After six months, the majority of my work comes from recommendations and previous clients. I have not needed to pitch for a while and it is a good feeling. Such is the life of a digital nomad, for you never know when the work will stop and you are back sending e-mails looking for someones dollar bills.
Although the Digital Nomad overlaps on a variety of levels with the other styles of travel bloggers, they are unique in that they really possess an entrepreneurial spirit and desire to work from anywhere. Nobody gives them orders, they live by their own terms. If you are lazy and not good at what you do, it’s pretty simple, you will not get work. To be a nomadic entrepreneur you need to be hungry and aggressive in your pursuit of living the digital nomads lifestyle.
Whether you decide to kick it in Koh Samui, chill in Mexico, or go home for a while, ideally there will be some form of passive income coming in on the regular via freelance work. The cost of living in Asia makes it a haven for freelancers looking for a good quality of life from their online pursuits. I have reason to believe that Chiang Mai’s digital nomad community is huge and look forward to getting there in the coming weeks and getting involved.
Niche it up!
Building niche websites requires a good bit of time, effort and knowledge. If done correctly, though, it can be the most profitable venture for digital nomads with a decent site making $300-$500 per month through Adsense or Amazon.
Picking the right niche, doing the keyword research, writing articles and promoting the website are the most time-consuming and difficult parts, but it is all rinse and repeat once you figure out the winning formula.
As the times are changing, many digital nomads are hiring virtual assistants from the Philippines to do the monotonous work for as little as $300 a month, while they focus on other projects and creating more revenue streams.
I read a book called The World Is Flat a few years ago which discusses how the western world had embraced outsourcing to highly educated, cheaper labour overseas. This is the world of business and every entrepreneur knows profit is the bottom line and spending $20 on a banner or $450 makes a huge difference. Also, digital nomads are usually just getting by! It takes years to create a highly profitable income stream.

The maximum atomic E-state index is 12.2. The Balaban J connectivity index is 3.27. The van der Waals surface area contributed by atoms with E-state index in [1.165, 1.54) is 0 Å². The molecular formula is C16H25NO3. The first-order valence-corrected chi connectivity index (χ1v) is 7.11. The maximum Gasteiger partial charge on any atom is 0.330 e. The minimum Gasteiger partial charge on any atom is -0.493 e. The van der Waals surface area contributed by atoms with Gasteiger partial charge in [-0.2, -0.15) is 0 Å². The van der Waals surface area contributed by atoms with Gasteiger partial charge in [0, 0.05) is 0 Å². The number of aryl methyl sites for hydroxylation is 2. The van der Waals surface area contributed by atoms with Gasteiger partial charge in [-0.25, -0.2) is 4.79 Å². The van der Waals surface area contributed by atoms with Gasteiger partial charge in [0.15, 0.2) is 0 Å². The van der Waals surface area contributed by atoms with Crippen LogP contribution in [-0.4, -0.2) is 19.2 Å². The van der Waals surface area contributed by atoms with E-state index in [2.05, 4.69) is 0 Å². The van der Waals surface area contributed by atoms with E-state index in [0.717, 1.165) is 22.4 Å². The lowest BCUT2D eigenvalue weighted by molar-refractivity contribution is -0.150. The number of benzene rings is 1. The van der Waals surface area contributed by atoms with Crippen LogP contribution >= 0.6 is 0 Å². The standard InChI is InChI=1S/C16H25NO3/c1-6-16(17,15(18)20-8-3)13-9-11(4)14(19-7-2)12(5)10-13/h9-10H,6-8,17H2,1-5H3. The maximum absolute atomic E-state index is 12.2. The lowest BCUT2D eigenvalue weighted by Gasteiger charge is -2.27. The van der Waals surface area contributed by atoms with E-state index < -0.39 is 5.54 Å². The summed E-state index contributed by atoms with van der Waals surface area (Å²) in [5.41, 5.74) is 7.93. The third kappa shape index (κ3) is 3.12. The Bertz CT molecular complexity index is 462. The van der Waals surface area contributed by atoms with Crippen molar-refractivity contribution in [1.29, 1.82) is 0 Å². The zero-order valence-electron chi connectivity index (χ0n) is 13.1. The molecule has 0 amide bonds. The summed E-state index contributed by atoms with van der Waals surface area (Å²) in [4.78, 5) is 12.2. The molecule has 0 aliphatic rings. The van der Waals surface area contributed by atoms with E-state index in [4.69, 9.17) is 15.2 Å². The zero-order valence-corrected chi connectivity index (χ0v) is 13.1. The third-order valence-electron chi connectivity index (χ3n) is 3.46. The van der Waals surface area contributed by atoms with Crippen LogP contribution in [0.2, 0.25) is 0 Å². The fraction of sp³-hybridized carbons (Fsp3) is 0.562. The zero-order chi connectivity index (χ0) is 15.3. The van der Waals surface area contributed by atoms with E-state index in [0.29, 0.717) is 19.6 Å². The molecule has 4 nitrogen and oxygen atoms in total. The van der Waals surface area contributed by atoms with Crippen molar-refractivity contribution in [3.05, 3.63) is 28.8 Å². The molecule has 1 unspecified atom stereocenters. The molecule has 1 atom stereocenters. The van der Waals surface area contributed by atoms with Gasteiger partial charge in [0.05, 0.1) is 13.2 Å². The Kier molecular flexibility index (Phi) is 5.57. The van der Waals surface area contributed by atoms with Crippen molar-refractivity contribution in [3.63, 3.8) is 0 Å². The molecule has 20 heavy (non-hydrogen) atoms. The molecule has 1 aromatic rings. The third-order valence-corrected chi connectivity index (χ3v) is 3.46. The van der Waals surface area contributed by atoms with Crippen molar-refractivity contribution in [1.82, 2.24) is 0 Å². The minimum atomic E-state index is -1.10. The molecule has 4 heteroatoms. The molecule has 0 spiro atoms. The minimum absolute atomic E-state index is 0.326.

(I approached a few respectable designers which I found through other travel blogs and got no more than five replies asking for between $350-$450 for a custom website header. I found a guy in Indonesia who did my TropicalNomad banner for $20 on Elance. I just couldn’t afford nor justify paying such a price for a header image.)
Freelance Writing Opportunities
Recommended Reading for Aspiring Digital Nomads
Disclaimer – For the record, these are Amazon links, if you click-through and buy, I will make about 7c..
Some websites with information on becoming a Digital Nomads are:
Smart Passive income – Pat Flynn has become famous for his transparent method of teaching people how set up and build niche websites to create a passive income. Good man Pat!
NichePursuits – Spencer does case studies and has all the information (and developed Long Tail Pro to target keywords) about picking keywords and building niche websites.
Makingitanywhere – Mish and Rob showcase their ability to travel the world as freelancers and make it anywhere… A couple of digital nomads taking on the world one project at a time. They also have an e-book on the topic.
Lifestyle Business Podcast – Dan and Ian pump out a podcast about business and creating the location independent lifestyle. About 70+ podcasts now and going strong.
Virtual Assistants – Chris Ducker is the owner of Virtual Staff Finder in the Philippines, where he connects highly skilled assistants with business owners looking to expand and get some help with their business.